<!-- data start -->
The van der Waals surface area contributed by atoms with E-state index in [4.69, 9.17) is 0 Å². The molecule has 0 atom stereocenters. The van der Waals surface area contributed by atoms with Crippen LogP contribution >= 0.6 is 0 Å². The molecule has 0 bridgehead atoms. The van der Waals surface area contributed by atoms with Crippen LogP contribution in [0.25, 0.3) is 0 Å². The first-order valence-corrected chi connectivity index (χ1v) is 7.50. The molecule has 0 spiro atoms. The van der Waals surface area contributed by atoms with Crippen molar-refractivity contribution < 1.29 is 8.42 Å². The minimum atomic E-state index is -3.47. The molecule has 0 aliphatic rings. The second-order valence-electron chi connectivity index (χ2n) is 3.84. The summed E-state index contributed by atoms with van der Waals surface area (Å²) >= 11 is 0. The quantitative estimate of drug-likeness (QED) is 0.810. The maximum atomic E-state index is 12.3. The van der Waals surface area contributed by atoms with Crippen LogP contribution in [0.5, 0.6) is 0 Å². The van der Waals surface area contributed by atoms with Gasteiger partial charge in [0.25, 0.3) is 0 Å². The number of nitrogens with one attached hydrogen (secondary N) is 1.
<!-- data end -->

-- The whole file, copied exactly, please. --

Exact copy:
The van der Waals surface area contributed by atoms with E-state index in [4.69, 9.17) is 0 Å². The molecule has 0 atom stereocenters. The van der Waals surface area contributed by atoms with Crippen LogP contribution >= 0.6 is 0 Å². The molecule has 0 bridgehead atoms. The van der Waals surface area contributed by atoms with Crippen LogP contribution in [0.25, 0.3) is 0 Å². The first-order valence-corrected chi connectivity index (χ1v) is 7.50. The molecule has 0 spiro atoms. The van der Waals surface area contributed by atoms with Crippen molar-refractivity contribution < 1.29 is 8.42 Å². The minimum atomic E-state index is -3.47. The molecule has 0 aliphatic rings. The second-order valence-electron chi connectivity index (χ2n) is 3.84. The summed E-state index contributed by atoms with van der Waals surface area (Å²) >= 11 is 0. The quantitative estimate of drug-likeness (QED) is 0.810. The maximum atomic E-state index is 12.3. The van der Waals surface area contributed by atoms with Crippen LogP contribution in [0.5, 0.6) is 0 Å². The van der Waals surface area contributed by atoms with Gasteiger partial charge in [0.25, 0.3) is 0 Å². The number of nitrogens with one attached hydrogen (secondary N) is 1.